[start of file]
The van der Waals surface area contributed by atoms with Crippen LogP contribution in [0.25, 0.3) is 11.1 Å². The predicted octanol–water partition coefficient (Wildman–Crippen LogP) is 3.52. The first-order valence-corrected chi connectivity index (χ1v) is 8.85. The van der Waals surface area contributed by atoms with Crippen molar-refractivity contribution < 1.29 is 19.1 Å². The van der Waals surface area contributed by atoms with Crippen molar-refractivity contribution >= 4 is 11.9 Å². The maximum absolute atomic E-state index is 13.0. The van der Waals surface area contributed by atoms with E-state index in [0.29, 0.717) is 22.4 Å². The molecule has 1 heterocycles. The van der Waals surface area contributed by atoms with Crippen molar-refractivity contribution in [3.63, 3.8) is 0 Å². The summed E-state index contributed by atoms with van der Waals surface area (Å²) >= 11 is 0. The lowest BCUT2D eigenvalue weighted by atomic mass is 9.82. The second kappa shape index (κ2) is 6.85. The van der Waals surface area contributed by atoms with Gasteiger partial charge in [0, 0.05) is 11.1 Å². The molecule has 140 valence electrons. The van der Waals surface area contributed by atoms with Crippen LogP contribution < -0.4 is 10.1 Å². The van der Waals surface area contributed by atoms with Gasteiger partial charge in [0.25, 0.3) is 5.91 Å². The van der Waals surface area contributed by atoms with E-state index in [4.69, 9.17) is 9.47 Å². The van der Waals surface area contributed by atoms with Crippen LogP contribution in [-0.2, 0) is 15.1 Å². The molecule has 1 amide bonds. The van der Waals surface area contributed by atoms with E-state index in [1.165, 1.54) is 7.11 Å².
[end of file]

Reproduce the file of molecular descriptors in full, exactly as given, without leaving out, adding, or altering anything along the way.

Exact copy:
The van der Waals surface area contributed by atoms with Crippen LogP contribution in [0.25, 0.3) is 11.1 Å². The predicted octanol–water partition coefficient (Wildman–Crippen LogP) is 3.52. The first-order valence-corrected chi connectivity index (χ1v) is 8.85. The van der Waals surface area contributed by atoms with Crippen molar-refractivity contribution < 1.29 is 19.1 Å². The van der Waals surface area contributed by atoms with Crippen molar-refractivity contribution >= 4 is 11.9 Å². The maximum absolute atomic E-state index is 13.0. The van der Waals surface area contributed by atoms with E-state index in [0.29, 0.717) is 22.4 Å². The molecule has 1 heterocycles. The van der Waals surface area contributed by atoms with Crippen molar-refractivity contribution in [3.63, 3.8) is 0 Å². The summed E-state index contributed by atoms with van der Waals surface area (Å²) >= 11 is 0. The lowest BCUT2D eigenvalue weighted by atomic mass is 9.82. The second kappa shape index (κ2) is 6.85. The van der Waals surface area contributed by atoms with Gasteiger partial charge in [0, 0.05) is 11.1 Å². The molecule has 140 valence electrons. The van der Waals surface area contributed by atoms with Crippen LogP contribution < -0.4 is 10.1 Å². The van der Waals surface area contributed by atoms with Gasteiger partial charge in [0.25, 0.3) is 5.91 Å². The van der Waals surface area contributed by atoms with E-state index in [4.69, 9.17) is 9.47 Å². The van der Waals surface area contributed by atoms with Crippen LogP contribution in [-0.2, 0) is 15.1 Å². The molecule has 1 amide bonds. The van der Waals surface area contributed by atoms with E-state index in [1.165, 1.54) is 7.11 Å².